And then, there are the “ton of bricks” moments, when someone remembers your loved one years after they have passed away, and they tell you what an impact they had on their life, and you can’t hold back the tears or remove the lump from your throat. You had no idea that your loved one would be remembered by people who you would never expect to remember them…but they had such an impact on those people, that they felt compelled to tell you about it so many years later. In all reality, I wouldn’t want to trade those special, but really difficult moments, because they mean that someone hasn’t forgotten my dad or my mom, or other loved one. Those moments mean that someone else saw what really special people they were. It meant that while they are in Heaven now, and I can’t bring them back, I can be reminded that they will always love me, and they will never be forgotten. The people who’s lives they touched, family, friends, and yes, even strangers, will always carry them in their hearts too. While those “ton of bricks” moments are hard, they are also very sweet, because someone remembered them.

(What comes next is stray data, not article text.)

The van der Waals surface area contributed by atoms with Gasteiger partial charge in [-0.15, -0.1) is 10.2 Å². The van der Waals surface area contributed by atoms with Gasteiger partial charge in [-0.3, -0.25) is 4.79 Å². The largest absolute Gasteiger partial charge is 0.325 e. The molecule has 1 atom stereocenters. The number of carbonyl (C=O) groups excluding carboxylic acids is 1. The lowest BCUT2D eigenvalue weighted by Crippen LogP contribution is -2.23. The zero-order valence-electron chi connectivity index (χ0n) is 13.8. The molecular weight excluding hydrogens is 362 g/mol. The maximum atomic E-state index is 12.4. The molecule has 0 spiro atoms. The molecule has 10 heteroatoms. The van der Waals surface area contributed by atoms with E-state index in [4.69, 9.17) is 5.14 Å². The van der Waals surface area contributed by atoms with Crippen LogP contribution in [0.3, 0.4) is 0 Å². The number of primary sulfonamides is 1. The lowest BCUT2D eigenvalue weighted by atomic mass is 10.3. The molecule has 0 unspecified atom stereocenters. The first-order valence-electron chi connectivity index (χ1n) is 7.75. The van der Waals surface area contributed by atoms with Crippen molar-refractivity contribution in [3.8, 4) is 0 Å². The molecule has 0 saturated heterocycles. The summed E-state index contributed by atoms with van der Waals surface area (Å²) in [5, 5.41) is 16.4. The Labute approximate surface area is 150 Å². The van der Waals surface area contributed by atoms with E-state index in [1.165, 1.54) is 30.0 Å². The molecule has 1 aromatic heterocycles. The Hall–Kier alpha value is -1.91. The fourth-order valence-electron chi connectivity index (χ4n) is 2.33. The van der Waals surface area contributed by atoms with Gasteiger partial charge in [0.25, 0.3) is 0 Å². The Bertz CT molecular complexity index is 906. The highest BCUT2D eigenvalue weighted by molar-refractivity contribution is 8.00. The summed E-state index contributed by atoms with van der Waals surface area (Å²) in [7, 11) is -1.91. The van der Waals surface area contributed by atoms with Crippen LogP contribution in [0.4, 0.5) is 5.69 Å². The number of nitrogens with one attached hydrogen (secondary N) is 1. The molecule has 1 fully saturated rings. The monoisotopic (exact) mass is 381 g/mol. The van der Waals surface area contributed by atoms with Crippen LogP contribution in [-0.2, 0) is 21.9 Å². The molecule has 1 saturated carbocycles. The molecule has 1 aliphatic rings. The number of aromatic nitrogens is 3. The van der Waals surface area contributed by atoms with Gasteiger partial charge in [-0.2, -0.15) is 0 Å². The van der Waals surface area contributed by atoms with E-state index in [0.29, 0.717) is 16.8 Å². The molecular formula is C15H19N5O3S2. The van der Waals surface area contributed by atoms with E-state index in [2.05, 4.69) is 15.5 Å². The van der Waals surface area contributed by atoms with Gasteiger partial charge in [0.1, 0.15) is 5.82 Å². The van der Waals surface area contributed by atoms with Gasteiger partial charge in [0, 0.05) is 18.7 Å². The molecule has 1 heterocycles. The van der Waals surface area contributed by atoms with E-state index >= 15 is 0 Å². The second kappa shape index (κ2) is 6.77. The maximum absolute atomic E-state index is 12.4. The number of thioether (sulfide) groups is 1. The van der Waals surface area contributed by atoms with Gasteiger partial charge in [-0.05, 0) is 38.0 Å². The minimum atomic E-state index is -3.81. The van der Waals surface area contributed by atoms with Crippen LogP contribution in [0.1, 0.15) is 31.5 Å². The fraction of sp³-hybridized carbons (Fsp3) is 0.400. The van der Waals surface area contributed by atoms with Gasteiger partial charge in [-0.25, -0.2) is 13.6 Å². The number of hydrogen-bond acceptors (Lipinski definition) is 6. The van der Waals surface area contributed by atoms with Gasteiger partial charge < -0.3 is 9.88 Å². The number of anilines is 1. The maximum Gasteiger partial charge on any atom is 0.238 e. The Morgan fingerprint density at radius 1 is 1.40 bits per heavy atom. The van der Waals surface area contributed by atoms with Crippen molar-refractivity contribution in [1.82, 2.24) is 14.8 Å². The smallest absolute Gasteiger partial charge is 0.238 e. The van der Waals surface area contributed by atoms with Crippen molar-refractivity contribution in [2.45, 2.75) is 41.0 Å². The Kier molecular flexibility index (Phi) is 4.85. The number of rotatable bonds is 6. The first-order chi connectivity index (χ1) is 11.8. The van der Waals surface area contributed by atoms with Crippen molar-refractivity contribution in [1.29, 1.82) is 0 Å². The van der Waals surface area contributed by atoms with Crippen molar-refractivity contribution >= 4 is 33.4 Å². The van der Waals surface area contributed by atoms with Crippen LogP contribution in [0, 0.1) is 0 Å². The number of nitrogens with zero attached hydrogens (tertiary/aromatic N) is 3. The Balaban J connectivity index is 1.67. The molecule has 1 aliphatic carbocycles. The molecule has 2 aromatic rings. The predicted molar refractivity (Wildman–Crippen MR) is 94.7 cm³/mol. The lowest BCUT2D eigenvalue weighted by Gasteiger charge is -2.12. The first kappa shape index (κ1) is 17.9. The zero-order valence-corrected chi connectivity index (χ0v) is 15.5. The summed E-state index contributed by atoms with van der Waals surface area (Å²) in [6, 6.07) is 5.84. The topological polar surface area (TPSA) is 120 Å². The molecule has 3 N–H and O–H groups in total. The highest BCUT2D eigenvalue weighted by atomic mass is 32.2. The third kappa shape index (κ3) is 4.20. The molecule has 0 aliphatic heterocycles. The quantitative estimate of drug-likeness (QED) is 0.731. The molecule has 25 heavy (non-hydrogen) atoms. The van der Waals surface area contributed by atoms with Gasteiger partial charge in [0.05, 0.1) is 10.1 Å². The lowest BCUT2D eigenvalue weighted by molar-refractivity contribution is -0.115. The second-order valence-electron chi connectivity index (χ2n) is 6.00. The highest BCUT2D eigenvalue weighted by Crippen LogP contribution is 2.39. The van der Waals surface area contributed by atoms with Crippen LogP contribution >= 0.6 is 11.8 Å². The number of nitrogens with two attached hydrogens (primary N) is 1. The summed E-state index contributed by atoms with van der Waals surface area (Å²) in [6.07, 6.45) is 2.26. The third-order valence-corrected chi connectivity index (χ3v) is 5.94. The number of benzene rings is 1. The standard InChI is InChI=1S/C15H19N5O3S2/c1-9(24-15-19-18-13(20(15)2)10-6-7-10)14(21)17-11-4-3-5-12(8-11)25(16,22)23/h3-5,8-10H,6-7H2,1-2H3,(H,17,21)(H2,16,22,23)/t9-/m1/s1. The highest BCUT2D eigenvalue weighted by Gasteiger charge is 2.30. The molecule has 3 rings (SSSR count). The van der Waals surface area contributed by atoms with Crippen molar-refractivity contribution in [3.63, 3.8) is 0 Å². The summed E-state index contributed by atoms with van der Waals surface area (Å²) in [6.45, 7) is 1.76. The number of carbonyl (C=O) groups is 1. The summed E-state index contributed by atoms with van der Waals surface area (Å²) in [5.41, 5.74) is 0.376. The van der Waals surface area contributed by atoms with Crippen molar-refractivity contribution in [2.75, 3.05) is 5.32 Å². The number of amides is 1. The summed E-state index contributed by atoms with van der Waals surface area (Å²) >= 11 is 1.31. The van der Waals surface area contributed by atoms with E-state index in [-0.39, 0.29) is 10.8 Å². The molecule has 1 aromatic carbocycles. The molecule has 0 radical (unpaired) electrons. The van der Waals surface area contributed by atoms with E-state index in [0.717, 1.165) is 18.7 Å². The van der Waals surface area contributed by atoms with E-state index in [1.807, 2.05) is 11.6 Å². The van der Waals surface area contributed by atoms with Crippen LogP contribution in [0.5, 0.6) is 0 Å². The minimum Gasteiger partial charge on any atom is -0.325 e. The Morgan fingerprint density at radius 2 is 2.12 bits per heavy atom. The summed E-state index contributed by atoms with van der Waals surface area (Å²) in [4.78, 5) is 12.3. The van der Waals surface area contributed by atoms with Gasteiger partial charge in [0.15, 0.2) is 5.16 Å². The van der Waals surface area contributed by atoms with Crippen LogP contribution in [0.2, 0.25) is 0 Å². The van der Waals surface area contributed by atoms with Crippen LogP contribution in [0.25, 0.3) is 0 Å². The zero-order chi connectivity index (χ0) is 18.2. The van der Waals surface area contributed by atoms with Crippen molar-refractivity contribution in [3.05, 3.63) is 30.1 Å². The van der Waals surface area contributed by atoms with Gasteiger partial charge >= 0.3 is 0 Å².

When you are a young person, you can look ahead to the future, and in your minds eye, you see how things will happen just the way you plan or expect them to be. You have no doubt in your mind that you will become what you plan, do the things you plan to do, go the places you plan to go. It is all up to you. It is your life to plan and live as you choose. Then comes the inevitable curve ball. The moment when everything changes. Your world turns upside down, and the things that seemed important before, aren’t anymore. It can be almost anything, from the loss or serious illness of a parent, as it was in my case, to a car accident, to a unplanned baby, to…well, you get the idea. And in reality, most of us have several of these moments that come to pass in our lives, that are life altering, sometimes for the better, sometimes for the worse, and sometimes…just different than you had expected.